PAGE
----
The Home by Jonathan Yom-Tov

Mike's retirement home is going out of business unless he can find a drastic solution; by Jonathan Yom-Tov.

"You're dead, or you will be in a year tops." Sam looked up from his papers. "Actually, that's an unfortunate choice of words, especially given the circumstances. Sorry," he laughed weakly. "I meant the home will go bankrupt."

"That's terrible," Mike said. He ran his hand through his thinning hair. "I can't let that happen, I'll be out of a job. Isn't there anything you can do?"

"Me? It's not up to me. Your business model is the problem. It made sense years ago, but now, with life expectancy going through the roof, you're losing money on almost every customer."

"I don't understand. If they're living longer we should be making more money, not less. This doesn't make any sense."

Sam sighed and leaned back in his chair. The leather creaked as it sought to accommodate his new posture. He cracked his knuckles and put his hands behind his head.

"Look, Mike, when Sea Village was set up your average resident would die within two years of moving in. So at the time it made sense. You charged a lump sum at admittance plus a monthly fee. But, the monthly payment didn't cover your costs. You were betting that the resident would die before the admittance fee ran out. That worked for years, it doesn't anymore."

"So can't we just charge a larger admittance fee?"

"It's too late for that. Even if you started doing that today your current residents are still going to run you into the ground. Unless at least five of your residents drop dead tomorrow Sea Village will go bankrupt in less than a year. There's plenty of retirement homes around here, though. I'm sure you'll be able to find another job."

"Are you kidding? I'm fifty seven. I'm practically retired myself. Who's going to take me? There has to be something I can do."

"I can't think of anything. Anything legal that is." He winked at Mike, who was too dejected to respond.

"OK, thanks Sam. I'll see you later then."

Mike's drive to Sea Village was a confused jumble of cars, traffic lights and the occasional pedestrian crossing in front of his car without a care in the world. He stopped outside the home and tried to calm his shuddering breath. The hood of the car blurred into tears. Mike took three slow, deliberate breaths and stepped out.

Rudy was waiting for him at the top of the stairs leading to the entrance. His tall, lanky frame was wrapped around a nearly spent cigarette which he flicked into a hedgerow as Mike got out of his car.

"Mike, it's Mrs. Blumenfeld," Rudy called out before Mike even had time to cross the street, "she's locked herself in the toilet again. You have to come quick. She's been there for hours already and she's not taking her pills. She says she won't come out until she speaks to you. I know you like her Mike, but she's a real pain in the ass. This is the third time she's done this. What the hell's wrong with her?"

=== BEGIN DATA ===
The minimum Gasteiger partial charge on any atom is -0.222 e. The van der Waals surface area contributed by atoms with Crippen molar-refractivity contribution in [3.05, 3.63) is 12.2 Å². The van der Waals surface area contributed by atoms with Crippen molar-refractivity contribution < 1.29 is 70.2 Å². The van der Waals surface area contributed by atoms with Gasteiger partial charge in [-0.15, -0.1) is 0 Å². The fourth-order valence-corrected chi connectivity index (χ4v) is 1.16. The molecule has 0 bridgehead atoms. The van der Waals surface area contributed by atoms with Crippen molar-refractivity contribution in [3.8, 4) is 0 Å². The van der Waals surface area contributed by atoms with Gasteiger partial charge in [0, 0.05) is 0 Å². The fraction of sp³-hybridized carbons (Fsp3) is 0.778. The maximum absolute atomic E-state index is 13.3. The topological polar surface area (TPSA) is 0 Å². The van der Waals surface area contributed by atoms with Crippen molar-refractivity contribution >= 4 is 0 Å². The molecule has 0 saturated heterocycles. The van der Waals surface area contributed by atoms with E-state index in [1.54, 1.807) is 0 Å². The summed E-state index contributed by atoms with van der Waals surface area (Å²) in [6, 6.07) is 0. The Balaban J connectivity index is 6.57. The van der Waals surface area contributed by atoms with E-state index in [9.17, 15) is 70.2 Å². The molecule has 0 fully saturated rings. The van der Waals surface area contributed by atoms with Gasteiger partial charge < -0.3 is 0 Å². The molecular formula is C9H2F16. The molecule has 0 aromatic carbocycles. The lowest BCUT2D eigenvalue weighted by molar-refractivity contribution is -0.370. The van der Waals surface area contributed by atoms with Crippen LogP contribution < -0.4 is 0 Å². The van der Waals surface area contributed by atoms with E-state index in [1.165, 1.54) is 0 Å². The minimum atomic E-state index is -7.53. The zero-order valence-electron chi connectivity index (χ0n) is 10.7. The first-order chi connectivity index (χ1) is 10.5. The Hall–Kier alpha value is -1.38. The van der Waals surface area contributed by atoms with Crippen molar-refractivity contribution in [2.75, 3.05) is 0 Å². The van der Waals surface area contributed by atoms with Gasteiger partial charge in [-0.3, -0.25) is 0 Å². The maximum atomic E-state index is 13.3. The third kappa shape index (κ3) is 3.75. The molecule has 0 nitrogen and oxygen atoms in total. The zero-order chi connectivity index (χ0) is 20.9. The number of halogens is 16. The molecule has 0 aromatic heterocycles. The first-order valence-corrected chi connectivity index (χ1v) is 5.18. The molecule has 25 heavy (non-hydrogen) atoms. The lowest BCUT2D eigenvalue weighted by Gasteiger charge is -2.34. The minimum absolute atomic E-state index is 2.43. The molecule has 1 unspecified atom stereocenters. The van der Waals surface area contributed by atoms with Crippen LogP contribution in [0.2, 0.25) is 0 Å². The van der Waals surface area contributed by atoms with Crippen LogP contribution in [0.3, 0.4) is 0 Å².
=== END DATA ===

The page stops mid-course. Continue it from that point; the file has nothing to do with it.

"It's my fault, we were supposed to play chess today at twelve but there was an emergency at the accountant's and I forgot all about it."

"Ah! Bitch, she's acting like a real bitch. Still, she's your problem now. Here, take her pills. And Mike, I gotta warn you, it stinks real bad in there, I think Mr. Feldman's dog had some pizza that didn't agree with him. I don't understand why he thinks the dog should go to the toilet, the guy's crazy!"

Mike pushed the door open and strode to the toilet. As he opened the door a nauseating stench assaulted his nostrils. He yanked his shirt up and covered his nose.

"Mrs. Blumenfeld, it's me, Mike."

"Mike, finally here. You're late for our appointment," Mrs. Blumenfeld drawled.

"Yes, I know, I'm very sorry, there was an emergency."

"Mike, take your shirt off your nose. I can't understand what you're saying. Take a deep breath and breathe the smell in deep like a man."

He gingerly eased the shirt off his nose and took a small breath, nearly gagging.

"Mrs. Blumenfeld, I'm sorry. I know I'm late but there was an emergency. Please come out."

"Come out? Why should I come out? I like it here."

"Mrs. Blumenfeld, please, it's not funny. You have to take your meds. Come on out and we can play some chess."

The door creaked open slowly. Mrs. Blumenfeld was leaning against the wall of the stall holding a long, unlit cigarette in a black holder. Her garish red lipstick clashed with her thick rimmed green glasses. She was smiling slightly, enjoying Mike's discomfiture.

"Late for our play date. That's no way to treat a lady, goychik."

"I know, I know. I'll tell you all about it later. Now take my hand and let's go."

Mrs. Blumenfeld pretended to puff on her cigarette, then held out her hand languidly. Mike took it and they walked slowly to the common room.

"You know, when I was younger people stopped to look when I made an entrance. Don't get old, Mike..."

"There's no future in it," he completed the sentence.

Mike and Mrs. Blumenfeld sat down at a plastic table by a tall window in the common room. He handed her the pills and she gulped them down one by one. The chess board was already laid out. Heavy pieces faced each other, four neat rows ready to do battle. Mrs. Blumenfeld took the white pieces and opened with the Sicilian, her usual, swatting the stop watch with every move.

"You're not up to your usual standard today, Mike. What's wrong?"

Mike looked around. Mr. Goldman was the only other person in the room, sitting two tables away and staring into space.

"Oh, don't mind him. Since his episode two weeks ago he's not going to mind, whatever you say."

"I went to see Sam, the new accountant, today. He told me we were going to go bankrupt soon."

"What do you mean bankrupt?"

"I mean it's all over. We're toast."

"You mean you're going to turn me out onto the street?"

"Of course not, we're going to find other homes for everyone," he didn't sound convincing, even to himself.

"Mike, I'm not an idiot. I paid a lot of money for this home and I don't have any more. No one's going to take me in for free. There must be something you can do to save this place."

"Yeah, Sam said I can kill some of the older residents, that'll save some money," he said glumly.

Mrs. Blumenfeld silently turned to look at Mr. Goldman.